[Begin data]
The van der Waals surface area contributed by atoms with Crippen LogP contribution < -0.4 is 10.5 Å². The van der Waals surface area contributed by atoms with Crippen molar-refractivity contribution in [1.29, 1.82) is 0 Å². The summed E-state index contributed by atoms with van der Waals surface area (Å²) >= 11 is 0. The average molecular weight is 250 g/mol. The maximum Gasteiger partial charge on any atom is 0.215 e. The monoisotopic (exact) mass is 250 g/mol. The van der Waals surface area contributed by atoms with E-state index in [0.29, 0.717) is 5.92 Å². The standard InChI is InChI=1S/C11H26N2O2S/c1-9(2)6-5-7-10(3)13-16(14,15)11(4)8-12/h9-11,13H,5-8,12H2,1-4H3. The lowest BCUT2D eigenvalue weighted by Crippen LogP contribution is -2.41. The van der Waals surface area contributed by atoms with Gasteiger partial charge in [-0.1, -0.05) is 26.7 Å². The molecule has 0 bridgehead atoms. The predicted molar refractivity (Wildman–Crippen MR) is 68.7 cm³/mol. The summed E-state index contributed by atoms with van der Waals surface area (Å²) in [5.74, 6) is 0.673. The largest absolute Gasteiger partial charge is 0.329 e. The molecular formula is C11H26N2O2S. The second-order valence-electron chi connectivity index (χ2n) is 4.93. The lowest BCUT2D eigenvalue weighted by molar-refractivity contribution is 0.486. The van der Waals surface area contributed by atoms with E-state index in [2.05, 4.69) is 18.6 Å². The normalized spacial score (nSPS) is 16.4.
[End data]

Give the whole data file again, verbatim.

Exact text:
The van der Waals surface area contributed by atoms with Crippen LogP contribution < -0.4 is 10.5 Å². The van der Waals surface area contributed by atoms with Crippen molar-refractivity contribution in [1.29, 1.82) is 0 Å². The summed E-state index contributed by atoms with van der Waals surface area (Å²) >= 11 is 0. The average molecular weight is 250 g/mol. The maximum Gasteiger partial charge on any atom is 0.215 e. The monoisotopic (exact) mass is 250 g/mol. The van der Waals surface area contributed by atoms with E-state index in [0.29, 0.717) is 5.92 Å². The standard InChI is InChI=1S/C11H26N2O2S/c1-9(2)6-5-7-10(3)13-16(14,15)11(4)8-12/h9-11,13H,5-8,12H2,1-4H3. The lowest BCUT2D eigenvalue weighted by Crippen LogP contribution is -2.41. The van der Waals surface area contributed by atoms with Gasteiger partial charge in [-0.1, -0.05) is 26.7 Å². The molecule has 0 bridgehead atoms. The predicted molar refractivity (Wildman–Crippen MR) is 68.7 cm³/mol. The summed E-state index contributed by atoms with van der Waals surface area (Å²) in [5.74, 6) is 0.673. The largest absolute Gasteiger partial charge is 0.329 e. The molecular formula is C11H26N2O2S. The second-order valence-electron chi connectivity index (χ2n) is 4.93. The lowest BCUT2D eigenvalue weighted by molar-refractivity contribution is 0.486. The van der Waals surface area contributed by atoms with E-state index in [2.05, 4.69) is 18.6 Å². The normalized spacial score (nSPS) is 16.4.